I am still trying to figure out the appropriate setting for this playlist. I love the calm songs such as “Loving Me” by Alison Ogden (a new discovery, thanks to Every Noise). I cannot advise using this playlist for mellow study vibes, though. Good luck studying for your genetics exam while listening to B.o.B and 2 Chainz’s 2014 masterpiece “HeadBand.” At the same time, Phoebe Bridgers’ “Moon Song” is not exactly aux material. I doubt these are among the 100 most popular songs at this university at the moment, either.

The Hits

Every Noise did include some of this university’s staples, such as “All Night Longer,” “Kill The Lights” and “Doses & Mimosas.” These songs basically smack you in the face with the stench of a fraternity basement. Every Noise also included Meek Mill’s “Dreams and Nightmares” — a great reminder of how the ground in Old Town used to shake on Thursday nights due to students going absolutely ballistic to that song. Those would all classify as top 100 University of Maryland classics.

“The Spins” by Mac Miller is thankfully included, too. Leaving that out of any college playlist feels illegal.

“The Sound of University of Maryland-College Park” also includes a dash of Two Friends. No Big Bootie Mixes to be found, but this might be proof that Every Noise computers really are listening.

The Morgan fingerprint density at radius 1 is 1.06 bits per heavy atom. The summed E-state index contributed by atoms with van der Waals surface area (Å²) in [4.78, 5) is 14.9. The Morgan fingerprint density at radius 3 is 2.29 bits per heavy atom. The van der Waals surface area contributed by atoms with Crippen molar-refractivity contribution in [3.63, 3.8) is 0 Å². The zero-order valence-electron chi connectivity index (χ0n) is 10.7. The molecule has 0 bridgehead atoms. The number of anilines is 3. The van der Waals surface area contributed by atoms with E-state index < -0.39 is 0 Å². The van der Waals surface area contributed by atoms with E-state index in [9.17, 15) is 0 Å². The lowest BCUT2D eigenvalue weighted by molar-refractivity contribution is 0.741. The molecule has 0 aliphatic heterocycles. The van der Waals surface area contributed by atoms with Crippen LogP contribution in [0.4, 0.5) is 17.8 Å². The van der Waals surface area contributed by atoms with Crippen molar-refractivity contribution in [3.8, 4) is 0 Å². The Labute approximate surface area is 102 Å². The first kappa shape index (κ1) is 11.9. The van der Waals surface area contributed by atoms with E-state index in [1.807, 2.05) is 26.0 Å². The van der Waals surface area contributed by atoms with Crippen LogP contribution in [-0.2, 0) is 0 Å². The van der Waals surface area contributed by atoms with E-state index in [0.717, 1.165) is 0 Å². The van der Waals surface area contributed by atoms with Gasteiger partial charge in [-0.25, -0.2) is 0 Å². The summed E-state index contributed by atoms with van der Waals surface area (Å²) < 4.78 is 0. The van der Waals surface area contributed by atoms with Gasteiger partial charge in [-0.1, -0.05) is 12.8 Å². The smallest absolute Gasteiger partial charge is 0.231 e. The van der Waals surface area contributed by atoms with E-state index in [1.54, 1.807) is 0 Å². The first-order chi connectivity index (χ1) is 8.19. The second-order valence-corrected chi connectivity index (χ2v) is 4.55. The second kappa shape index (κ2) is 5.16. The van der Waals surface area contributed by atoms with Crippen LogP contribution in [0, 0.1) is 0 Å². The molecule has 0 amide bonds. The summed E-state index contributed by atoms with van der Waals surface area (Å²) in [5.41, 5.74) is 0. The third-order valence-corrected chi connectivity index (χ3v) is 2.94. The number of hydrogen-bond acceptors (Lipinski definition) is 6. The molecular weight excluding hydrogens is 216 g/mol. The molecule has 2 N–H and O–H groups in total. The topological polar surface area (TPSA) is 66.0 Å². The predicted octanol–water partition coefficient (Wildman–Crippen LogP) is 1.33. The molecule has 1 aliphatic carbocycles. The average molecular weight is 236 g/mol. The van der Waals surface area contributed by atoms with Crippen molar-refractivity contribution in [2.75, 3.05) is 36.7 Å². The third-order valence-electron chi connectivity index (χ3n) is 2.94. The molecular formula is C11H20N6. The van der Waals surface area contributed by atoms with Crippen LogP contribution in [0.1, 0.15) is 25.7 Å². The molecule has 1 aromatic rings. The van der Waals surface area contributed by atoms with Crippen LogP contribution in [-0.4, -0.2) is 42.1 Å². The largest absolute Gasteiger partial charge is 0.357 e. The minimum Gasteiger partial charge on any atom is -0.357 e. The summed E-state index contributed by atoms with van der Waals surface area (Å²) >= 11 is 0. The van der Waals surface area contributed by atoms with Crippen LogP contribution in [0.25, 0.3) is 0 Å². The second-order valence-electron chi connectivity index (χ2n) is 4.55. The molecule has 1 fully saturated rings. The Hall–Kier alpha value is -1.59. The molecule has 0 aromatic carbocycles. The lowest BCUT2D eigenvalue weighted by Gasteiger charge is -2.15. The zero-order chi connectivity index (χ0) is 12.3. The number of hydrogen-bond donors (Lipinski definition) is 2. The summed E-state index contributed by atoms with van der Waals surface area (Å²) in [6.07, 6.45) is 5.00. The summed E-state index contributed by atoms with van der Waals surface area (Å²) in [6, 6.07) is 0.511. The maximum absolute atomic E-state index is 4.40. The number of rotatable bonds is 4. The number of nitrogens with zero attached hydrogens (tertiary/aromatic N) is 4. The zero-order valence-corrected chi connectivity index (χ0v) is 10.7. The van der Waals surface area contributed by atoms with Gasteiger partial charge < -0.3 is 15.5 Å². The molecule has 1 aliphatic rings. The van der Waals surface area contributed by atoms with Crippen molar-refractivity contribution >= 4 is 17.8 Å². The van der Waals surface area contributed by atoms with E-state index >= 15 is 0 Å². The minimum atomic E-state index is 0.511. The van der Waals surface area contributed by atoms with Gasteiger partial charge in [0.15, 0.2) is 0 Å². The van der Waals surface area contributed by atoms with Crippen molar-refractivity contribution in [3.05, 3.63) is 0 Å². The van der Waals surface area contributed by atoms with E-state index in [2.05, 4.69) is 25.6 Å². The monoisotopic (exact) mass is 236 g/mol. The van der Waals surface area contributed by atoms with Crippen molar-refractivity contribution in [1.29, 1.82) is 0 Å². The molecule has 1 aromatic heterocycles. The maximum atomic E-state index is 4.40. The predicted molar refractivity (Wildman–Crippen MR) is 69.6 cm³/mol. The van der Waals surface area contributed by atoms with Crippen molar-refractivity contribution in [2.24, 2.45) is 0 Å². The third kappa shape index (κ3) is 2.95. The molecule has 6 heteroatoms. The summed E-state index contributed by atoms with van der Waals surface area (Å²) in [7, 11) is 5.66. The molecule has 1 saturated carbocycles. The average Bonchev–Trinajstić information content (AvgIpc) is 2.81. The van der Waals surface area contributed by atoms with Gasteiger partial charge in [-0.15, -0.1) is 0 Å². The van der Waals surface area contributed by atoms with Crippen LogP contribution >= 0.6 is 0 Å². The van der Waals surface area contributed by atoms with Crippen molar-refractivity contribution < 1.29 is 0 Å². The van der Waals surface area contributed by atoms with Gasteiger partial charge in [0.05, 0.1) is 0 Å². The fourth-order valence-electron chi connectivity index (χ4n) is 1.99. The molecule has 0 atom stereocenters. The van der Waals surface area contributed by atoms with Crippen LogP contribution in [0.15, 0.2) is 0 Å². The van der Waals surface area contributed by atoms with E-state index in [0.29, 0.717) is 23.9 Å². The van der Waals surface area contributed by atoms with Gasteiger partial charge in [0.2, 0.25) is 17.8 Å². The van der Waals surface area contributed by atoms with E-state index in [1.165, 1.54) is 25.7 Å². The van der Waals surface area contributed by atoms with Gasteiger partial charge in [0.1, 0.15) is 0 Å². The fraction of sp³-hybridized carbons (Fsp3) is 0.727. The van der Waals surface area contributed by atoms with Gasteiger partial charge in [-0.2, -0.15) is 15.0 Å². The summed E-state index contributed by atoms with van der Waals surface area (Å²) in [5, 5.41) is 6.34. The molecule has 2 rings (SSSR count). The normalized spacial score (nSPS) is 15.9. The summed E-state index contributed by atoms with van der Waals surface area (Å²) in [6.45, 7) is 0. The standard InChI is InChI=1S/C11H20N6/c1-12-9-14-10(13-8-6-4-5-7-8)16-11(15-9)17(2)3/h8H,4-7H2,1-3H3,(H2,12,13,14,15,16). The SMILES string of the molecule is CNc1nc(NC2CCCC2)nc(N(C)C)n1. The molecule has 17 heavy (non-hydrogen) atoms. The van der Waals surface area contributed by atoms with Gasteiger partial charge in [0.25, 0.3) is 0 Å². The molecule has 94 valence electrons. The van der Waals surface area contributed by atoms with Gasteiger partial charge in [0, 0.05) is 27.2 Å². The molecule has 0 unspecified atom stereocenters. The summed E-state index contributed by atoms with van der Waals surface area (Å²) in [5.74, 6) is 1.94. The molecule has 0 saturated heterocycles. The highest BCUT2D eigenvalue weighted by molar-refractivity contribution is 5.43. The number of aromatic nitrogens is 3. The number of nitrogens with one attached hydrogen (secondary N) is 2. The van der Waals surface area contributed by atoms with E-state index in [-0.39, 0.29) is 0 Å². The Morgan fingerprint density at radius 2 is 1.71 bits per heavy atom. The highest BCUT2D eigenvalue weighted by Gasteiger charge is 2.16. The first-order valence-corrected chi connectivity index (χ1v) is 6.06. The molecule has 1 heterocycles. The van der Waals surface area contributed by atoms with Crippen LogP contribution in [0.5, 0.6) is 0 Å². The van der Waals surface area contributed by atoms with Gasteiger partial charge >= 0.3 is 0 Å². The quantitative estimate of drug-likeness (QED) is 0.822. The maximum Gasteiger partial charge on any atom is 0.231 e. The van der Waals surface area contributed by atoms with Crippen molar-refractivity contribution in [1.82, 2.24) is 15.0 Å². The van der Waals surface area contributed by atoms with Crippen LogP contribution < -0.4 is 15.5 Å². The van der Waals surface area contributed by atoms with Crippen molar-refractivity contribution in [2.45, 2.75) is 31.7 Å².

[Review: ‘The World’s A Little Blurry’ is an intimate look at Billie Eilish and her career]

The Misses

I don’t know why Every Noise thinks that Terps love jazz and swing music so much. Besides Duke Ellington, the third song on the playlist is “Caravan (Duke Ellington Version)” by Billy May. If you are one of the students whose “listening patterns” are fueling this, come forward.

There are other random additions from less notable artists, too. “Uncertainty” by BigToe is the first song on the playlist, though it is far from the best representation of our campus. I have to assume that all 60 of his monthly listeners go to this university, or maybe he’s a student himself. I would not bash a young creator, but I am confused as to how he got here, and at the top of the playlist, nonetheless. Congratulations, though.

Not every song will fit your taste, whether too mainstream or too niche. So, it is not fair to say that certain songs are “good” or “bad” on the playlist. However, it is fair to say that songs from BigToe and Halogen Beaches fit our top genres but are not the top 100 sounds of the university. Listening to the beeping from the UMD Alert system test is a more universal experience.

The Takeaway

“The Sound of University of Maryland-College Park” does not capture this university’s top tracks. There seems to be little reliable reason behind many of the playlist’s additions, but the energy from the genres feels right. There is a hint of a “work hard, play hard” feel that I can imagine Terps embracing. If we were to create a genre for this university’s sounds it would be called “smooth fraternity”: like if Meek Mill and Phoebe Bridgers had a musical child.

Every Noise may have missed many of our favorite songs, but it is still a great way to find new music. Check out “The Sound of University of Maryland-College Park” to find new artists and rediscover some classics — but do not expect to feel like you are in the middle of McKeldin Mall or Cornerstone Grill and Loft.